Fans say soccer can unite people and help bridge national, religious and ethnic divides. And it does. Sometimes. But over the last century or so, soccer matches have also helped stoke political tensions, riots and at least one full-out war.
The World Cup that opened Thursday in Russia has been a lightning rod for criticism, ranging from accusations of corruption linked to the selection process of the host country to claims that the event will be used as a PR tool by Russian President Vladimir Putin. Here are some other instances in history when, for good or bad, the “Beautiful Game” got entangled with ugly politics.
1. The Football War
El Salvador and Honduras fought a four-day war in July 1969 amid rising tensions that spilled out during two World Cup qualifier matches the preceding month. The real root of the war was land reform in Honduras, which forced El Salvadorian migrants off the lands they were working and created a political crisis between the two Central American countries. El Salvador cut off diplomatic ties following the mass expulsion of its nationals on the day of a playoff match and invaded Honduras on July 14. The war ended after a cease-fire was brokered on July 18. El Salvador advanced to the 1970 World Cup, where it lost all three of its games.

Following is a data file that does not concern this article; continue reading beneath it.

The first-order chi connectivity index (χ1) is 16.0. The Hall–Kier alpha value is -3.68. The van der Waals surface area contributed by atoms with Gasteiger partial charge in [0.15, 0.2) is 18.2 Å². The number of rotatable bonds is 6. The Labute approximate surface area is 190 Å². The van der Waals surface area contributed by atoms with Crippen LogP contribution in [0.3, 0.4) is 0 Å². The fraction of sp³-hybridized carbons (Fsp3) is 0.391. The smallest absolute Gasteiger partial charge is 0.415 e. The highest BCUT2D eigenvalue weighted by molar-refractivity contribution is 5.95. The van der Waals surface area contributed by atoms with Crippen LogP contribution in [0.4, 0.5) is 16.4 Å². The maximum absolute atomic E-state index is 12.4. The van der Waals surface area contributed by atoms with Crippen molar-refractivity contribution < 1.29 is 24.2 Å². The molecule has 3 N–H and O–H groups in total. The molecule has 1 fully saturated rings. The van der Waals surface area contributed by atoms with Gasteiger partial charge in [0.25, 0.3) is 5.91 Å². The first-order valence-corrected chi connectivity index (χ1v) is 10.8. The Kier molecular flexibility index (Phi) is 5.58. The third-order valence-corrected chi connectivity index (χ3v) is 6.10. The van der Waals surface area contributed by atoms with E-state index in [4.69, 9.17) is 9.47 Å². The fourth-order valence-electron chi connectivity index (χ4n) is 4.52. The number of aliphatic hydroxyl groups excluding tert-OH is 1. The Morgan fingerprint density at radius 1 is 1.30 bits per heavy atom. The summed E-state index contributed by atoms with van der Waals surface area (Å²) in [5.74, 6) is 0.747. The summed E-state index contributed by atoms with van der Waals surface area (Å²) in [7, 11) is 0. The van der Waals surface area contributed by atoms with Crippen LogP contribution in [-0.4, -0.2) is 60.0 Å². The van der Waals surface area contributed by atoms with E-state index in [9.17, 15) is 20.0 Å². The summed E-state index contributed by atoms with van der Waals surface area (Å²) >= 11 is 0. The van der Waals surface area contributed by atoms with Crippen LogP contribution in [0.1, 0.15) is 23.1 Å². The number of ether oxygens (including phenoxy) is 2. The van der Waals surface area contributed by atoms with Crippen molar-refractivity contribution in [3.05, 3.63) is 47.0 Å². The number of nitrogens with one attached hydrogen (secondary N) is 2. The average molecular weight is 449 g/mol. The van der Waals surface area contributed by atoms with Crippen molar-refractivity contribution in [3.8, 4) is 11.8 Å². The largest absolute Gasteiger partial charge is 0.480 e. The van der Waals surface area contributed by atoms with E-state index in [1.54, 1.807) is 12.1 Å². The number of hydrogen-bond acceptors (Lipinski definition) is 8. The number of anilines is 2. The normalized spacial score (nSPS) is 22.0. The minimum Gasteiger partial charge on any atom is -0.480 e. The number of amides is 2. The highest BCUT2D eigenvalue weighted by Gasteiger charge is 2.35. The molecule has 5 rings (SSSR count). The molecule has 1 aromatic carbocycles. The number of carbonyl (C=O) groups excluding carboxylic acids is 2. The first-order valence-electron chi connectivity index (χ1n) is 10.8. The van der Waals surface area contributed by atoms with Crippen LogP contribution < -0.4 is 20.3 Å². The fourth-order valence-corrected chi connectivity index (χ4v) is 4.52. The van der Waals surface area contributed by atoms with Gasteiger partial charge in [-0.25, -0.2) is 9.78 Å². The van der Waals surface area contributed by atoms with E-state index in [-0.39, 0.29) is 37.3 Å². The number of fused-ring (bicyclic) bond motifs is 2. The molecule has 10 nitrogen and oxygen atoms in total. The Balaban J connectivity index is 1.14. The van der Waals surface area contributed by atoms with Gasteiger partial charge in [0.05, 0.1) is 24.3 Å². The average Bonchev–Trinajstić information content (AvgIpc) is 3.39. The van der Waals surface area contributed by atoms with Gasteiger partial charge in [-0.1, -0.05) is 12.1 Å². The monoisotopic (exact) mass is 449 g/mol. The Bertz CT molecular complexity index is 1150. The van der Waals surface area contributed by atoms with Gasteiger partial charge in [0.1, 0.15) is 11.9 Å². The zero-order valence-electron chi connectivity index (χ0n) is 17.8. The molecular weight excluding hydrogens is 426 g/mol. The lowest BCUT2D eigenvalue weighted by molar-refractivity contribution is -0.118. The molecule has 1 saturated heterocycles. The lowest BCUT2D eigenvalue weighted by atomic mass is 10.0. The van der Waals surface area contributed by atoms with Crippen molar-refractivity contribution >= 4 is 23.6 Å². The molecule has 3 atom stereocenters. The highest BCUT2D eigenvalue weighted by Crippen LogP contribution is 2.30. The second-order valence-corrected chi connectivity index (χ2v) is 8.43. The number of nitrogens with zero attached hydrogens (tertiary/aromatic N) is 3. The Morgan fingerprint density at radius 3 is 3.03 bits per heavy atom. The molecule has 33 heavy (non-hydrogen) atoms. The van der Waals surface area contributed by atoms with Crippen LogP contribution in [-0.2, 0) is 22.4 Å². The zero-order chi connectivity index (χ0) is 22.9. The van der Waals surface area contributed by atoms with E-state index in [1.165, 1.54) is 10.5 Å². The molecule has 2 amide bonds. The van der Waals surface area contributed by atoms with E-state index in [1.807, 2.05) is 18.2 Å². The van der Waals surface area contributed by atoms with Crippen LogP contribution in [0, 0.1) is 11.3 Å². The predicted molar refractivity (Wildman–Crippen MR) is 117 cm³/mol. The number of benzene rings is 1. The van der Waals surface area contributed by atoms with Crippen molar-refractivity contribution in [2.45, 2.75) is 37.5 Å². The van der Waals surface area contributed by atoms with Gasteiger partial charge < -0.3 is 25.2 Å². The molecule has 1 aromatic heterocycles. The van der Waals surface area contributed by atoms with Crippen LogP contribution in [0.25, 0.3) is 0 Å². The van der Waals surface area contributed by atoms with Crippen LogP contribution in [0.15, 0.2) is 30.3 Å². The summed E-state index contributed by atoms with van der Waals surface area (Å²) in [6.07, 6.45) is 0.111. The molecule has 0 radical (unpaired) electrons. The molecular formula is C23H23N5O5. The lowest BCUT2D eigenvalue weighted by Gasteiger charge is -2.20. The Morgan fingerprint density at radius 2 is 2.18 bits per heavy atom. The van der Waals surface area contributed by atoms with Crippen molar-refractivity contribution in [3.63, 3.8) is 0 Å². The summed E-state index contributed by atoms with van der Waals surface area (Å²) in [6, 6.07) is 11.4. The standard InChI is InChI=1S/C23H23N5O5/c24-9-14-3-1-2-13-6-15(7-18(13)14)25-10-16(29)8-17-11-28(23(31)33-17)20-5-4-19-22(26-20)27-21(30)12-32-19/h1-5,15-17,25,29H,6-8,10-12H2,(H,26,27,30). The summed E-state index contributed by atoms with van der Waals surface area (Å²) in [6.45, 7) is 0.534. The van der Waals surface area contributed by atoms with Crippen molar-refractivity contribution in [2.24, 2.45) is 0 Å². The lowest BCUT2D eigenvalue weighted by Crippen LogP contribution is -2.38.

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2. The Soccer Gulf
The United Arab Emirates, Saudi Arabia and Bahrain have used soccer as a diplomatic weapon alongside their blockade of neighboring Qatar. The countries withdrew from the 2017 Gulf Cup, which was to be held in Qatar, leading the tournament to be moved to Kuwait.
The UAE also canceled a friendly game with Morocco last September, trying to pressure it to back its position over the Qatar crisis.
3. The Death Match
The Nazi occupiers in Ukraine tried to create normalcy by allowing soccer clubs to form. One such club, Start – made up of former professional players doing forced labor at a bakery – beat Flakelf, a team of handpicked German players, on August 9, 1942. Start rallied to win 5-3, even though the Nazis used brutal tactics and allegedly threatened to kill the Ukrainians if they prevailed.